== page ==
part of these so called national patriots if today they talk about a renunciation of the Southern Tyrol. No, dear 
gentlemen, don't twist and squirm in such a cowardly way over the right word. Don't be too cowardly to come 
right out and say that today it could only be a question of the conquest of the Southern Tyrol. For the 
renunciation, gentlemen of the National Leagues, was effected by your worthy presentday allies, the one time 
Marxist betrayers of their country, with all legal governmental forms. And the only ones who had the courage to 
take an open position against this crime at that time were not you, esteemed National Leaguers and bourgeois 
diplomatists, but rather the small National Socialist Movement and primarily myself. Indeed, sirs, when you 
were so quiet that nobody in Germany had an idea of your existence, so deeply had you crawled off into your 
mouse holes, it was then in the years 1919 and 1920 that I came forth against the shame of signing the peace 
treaties — and not secretly, behind four walls, but publicly. At that time, however, you were still so cowardly that 
never once did you dare to come to one of our meetings for fear of being cudgelled by your present foreign 
policy allies, the Marxist street tramps. 

The men who signed the Peace Treaty Of Saint Germain were as little National Socialists as the signers of the 
Peace Treaty Of Versailles. They were the members of the parties who, by this signing, merely capped their 
decades long betrayal of their country. Whoever today wants to change the fate of the Southern Tyrol in any way 
cannot renounce anything that was already renounced in all forms by the presentday protesters. At most he can 
only reconquer it. 

I am most fanatically opposed to this, to be sure, and I announce the most extreme resistance to this endeavour, 
and I shall fight with the utmost fanaticism against the men who are trying to drive our Folk into this adventure, 
as bloody as it is insane. I did not learn about the War at a restaurant table reserved for regular customers. Nor 
was I, in this War, one of those who had to give orders or to command. I was an ordinary soldier who was given 
orders for four and a half years, and who nevertheless honourably and truly fulfilled his duty. But I thereby had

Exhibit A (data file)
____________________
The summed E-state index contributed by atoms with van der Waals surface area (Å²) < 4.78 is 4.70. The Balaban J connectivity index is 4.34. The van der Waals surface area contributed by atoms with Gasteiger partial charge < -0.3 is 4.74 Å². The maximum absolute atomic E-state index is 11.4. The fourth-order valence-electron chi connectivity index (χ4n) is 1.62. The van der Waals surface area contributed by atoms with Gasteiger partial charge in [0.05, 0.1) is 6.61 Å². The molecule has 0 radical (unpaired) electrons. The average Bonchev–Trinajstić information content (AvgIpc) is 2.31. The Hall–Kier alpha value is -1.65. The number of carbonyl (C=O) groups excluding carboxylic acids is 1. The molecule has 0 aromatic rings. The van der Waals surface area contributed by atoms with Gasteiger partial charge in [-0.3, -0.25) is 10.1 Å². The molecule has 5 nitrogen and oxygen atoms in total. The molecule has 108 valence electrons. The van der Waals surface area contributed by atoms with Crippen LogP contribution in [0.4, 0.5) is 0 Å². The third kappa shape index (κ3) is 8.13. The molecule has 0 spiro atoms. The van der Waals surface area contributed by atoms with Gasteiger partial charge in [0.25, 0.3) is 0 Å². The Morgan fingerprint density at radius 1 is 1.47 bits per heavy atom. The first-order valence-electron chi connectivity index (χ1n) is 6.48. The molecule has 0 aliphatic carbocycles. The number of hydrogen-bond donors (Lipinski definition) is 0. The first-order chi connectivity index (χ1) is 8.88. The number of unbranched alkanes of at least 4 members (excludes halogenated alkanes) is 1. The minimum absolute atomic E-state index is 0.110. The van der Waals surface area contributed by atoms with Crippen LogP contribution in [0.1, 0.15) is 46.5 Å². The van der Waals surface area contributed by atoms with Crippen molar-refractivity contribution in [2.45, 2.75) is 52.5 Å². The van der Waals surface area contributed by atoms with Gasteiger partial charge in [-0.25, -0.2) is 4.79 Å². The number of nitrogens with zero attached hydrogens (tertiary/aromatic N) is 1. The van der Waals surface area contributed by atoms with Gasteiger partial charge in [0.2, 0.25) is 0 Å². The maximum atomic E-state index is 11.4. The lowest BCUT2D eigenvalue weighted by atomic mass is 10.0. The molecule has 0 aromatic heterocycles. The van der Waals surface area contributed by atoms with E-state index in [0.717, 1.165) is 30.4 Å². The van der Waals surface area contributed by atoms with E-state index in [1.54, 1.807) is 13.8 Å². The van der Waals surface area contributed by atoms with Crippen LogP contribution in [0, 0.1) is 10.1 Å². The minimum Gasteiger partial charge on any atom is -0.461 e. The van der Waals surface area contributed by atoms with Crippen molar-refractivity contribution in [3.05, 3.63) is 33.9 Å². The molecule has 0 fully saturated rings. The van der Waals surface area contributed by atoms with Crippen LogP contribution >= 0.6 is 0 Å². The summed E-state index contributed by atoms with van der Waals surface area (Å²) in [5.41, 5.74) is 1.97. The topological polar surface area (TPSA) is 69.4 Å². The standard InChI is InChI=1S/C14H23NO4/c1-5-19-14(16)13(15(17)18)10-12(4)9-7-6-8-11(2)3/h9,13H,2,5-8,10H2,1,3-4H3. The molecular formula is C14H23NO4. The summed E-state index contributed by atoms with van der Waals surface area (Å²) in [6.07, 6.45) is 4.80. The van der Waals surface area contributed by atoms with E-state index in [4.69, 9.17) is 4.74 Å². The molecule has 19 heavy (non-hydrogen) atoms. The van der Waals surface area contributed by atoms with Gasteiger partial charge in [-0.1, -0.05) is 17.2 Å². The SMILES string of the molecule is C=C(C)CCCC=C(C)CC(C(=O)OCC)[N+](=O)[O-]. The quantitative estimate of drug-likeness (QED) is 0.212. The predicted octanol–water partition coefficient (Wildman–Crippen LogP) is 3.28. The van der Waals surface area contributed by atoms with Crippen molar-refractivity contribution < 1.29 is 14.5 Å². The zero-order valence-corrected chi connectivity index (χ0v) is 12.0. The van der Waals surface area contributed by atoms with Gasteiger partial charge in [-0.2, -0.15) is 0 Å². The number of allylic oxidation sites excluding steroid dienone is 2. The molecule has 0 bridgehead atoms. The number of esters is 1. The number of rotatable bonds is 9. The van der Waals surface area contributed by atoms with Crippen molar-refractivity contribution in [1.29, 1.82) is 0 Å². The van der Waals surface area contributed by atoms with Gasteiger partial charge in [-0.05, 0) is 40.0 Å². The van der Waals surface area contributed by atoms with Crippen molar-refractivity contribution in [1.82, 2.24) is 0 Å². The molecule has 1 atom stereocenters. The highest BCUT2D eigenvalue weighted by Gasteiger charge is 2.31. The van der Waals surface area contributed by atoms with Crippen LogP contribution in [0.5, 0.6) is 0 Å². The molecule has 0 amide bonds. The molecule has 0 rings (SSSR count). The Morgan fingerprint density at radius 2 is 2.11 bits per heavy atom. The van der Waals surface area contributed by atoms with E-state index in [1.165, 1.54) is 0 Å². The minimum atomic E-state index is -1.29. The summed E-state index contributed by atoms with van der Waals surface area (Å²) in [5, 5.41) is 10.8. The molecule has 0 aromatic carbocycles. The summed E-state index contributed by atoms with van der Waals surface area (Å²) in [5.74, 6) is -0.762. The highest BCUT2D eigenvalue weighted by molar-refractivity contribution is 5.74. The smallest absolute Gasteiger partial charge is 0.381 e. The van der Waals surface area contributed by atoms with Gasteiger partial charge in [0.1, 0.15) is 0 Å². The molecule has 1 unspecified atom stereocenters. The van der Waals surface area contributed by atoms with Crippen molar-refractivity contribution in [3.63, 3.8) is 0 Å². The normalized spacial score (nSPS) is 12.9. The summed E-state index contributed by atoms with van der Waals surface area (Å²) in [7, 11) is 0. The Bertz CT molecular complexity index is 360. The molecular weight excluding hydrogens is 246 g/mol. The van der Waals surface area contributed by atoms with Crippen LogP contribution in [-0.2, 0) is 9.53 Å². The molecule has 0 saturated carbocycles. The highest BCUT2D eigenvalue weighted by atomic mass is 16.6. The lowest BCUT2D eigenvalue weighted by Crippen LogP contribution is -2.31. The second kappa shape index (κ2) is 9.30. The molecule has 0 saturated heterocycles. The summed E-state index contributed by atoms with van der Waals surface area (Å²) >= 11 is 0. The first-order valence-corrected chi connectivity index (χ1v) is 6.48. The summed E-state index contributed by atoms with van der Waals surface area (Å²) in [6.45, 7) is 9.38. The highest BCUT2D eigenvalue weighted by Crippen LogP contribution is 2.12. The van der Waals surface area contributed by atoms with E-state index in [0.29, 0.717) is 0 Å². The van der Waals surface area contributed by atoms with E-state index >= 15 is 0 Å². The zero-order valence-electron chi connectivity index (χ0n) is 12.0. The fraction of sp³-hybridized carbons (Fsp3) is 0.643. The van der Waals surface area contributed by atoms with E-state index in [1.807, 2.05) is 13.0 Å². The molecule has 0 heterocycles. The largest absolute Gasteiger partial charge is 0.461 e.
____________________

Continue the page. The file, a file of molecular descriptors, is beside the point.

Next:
the good fortune to know war as it is, and not as one would like to see it. As a simple soldier, who had known 
only its dark sides, I was for this war up to the last hour because I was convinced that the salvation of our Folk 
could lie only in victory. Since, however, there is now a peace which others have perpetrated, I fight to the 
utmost against a war which would not benefit the German Folk, but instead only those who once before 
sacrilegiously traded the blood sacrifice of our Folk for their interests. I am of the conviction that one day I will 
not be lacking in the determination, to bear the responsibility even, if necessary, of staking the blood of the 
German Folk. But I fight against even a single German being dragged off to a battlefield, for fools or criminals 
to nourish their plans on his blood. Whoever reflects on the unprecedented horror and the frightful misery of a 
modern war, or considers the boundless demands on the nervous stamina of a Folk, must take fright at the idea 
that such a sacrifice could be demanded for a success which in the most favourable case could never be 
consonant with this enormous effort. And I also know that if today the people of the Southern Tyrol, so far as it 
thinks along exclusively German lines, were gathered in one front and the hundreds and hundreds of thousands 
of dead which our Nation would have to lay down in a struggle for their sake were to appear before these 
spectators, 300000 hands would rise protectingly toward heaven, and the foreign policy of the National 
Socialists would be justified. 

What is most terrible about all this is that they play with this dreadful possibility without ever giving a thought 
to really wanting to help the Southern Tyroleans. 

Since the struggle over the Southern Tyrol is being waged today by those who once surrendered all Germany to 
ruin, even the Southern Tyrol is to them only a means to an end which they use with ice cold unscrupulousness 
in order to be able to gratify their infamous anti German — in the most extreme sense of the word — instincts. It